Abnormal 1974-1975

ISBN-10: 0312424051

ISBN-13: 9780312424053

Edition: 2003 (Revised)

Authors: Arnold I. Davidson, Michel Foucault, Graham Burchell

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From 1971 until his death in 1984, Foucault gave public lectures at the world-famous College de France. Attended by thousands, these were seminal events in the world of French letters. Picador is proud to be publishing the lectures in thirteen volumes. The lectures comprising Abnormal begin by examining the role of psychiatry in modern criminal justice, and its method of categorizing individuals who "resemble their crime before they commit it." Building on the themes of societal self-defense in "Society Must Be Defended," Foucault shows how and why defining "abnormality" and "normality" were preorogatives of power in the nineteenth century. The College de France lectures add immeasurably to our appreciation of Foucault's work and offer a unique window into his thinking.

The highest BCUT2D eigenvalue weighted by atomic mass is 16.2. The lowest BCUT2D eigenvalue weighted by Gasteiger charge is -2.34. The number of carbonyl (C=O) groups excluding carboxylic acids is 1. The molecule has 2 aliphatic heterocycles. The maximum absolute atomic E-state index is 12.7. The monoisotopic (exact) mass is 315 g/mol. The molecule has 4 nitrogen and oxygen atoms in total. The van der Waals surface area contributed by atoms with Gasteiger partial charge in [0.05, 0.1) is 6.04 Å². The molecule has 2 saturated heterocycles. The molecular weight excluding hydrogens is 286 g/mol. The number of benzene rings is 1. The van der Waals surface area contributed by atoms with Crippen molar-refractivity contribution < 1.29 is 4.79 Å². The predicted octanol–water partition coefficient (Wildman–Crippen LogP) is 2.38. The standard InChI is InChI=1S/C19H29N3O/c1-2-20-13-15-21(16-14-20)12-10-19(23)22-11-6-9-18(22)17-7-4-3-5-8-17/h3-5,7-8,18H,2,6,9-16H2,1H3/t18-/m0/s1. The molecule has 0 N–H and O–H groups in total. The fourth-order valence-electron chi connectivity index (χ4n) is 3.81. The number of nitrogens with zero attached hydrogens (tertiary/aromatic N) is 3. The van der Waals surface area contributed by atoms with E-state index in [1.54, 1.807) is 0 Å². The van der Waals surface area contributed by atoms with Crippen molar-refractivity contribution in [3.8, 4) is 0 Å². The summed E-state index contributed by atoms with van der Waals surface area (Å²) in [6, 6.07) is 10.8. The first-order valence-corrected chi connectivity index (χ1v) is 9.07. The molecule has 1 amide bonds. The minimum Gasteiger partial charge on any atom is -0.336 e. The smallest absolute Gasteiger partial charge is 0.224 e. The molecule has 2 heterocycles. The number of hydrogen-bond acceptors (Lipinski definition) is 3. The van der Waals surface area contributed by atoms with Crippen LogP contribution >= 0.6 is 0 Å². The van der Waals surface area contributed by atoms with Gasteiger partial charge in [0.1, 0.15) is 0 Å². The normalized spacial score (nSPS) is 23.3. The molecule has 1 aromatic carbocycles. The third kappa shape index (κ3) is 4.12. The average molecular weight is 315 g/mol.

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Book details

List price: $20.00
Copyright year: 2003
Publisher: Picador
Publication date: 9/1/2004
Binding: Paperback
Pages: 400
Size: 5.50" wide x 8.25" long x 1.00" tall
Weight: 0.792
Language: English

MICHEL FOUCAULT acknowledged as the pre-eminent philosopher of France in the 1970s and 1980s, continues to have enormous impact throughout the world in many disciplines. ARNOLD I. DAVIDSON is the Robert O. Anderson Distinguished Service Professor at the University of Chicago, USAnbsp;and Professor of the History of Political Philosophy at the University of Pisa, Italy. He is co-editor of the volume Michel Foucault: Philosophie . GRAHAM BURCHELL is Translator, and has written essays on Michel Foucault. He is an Editor of The Foucault Effect .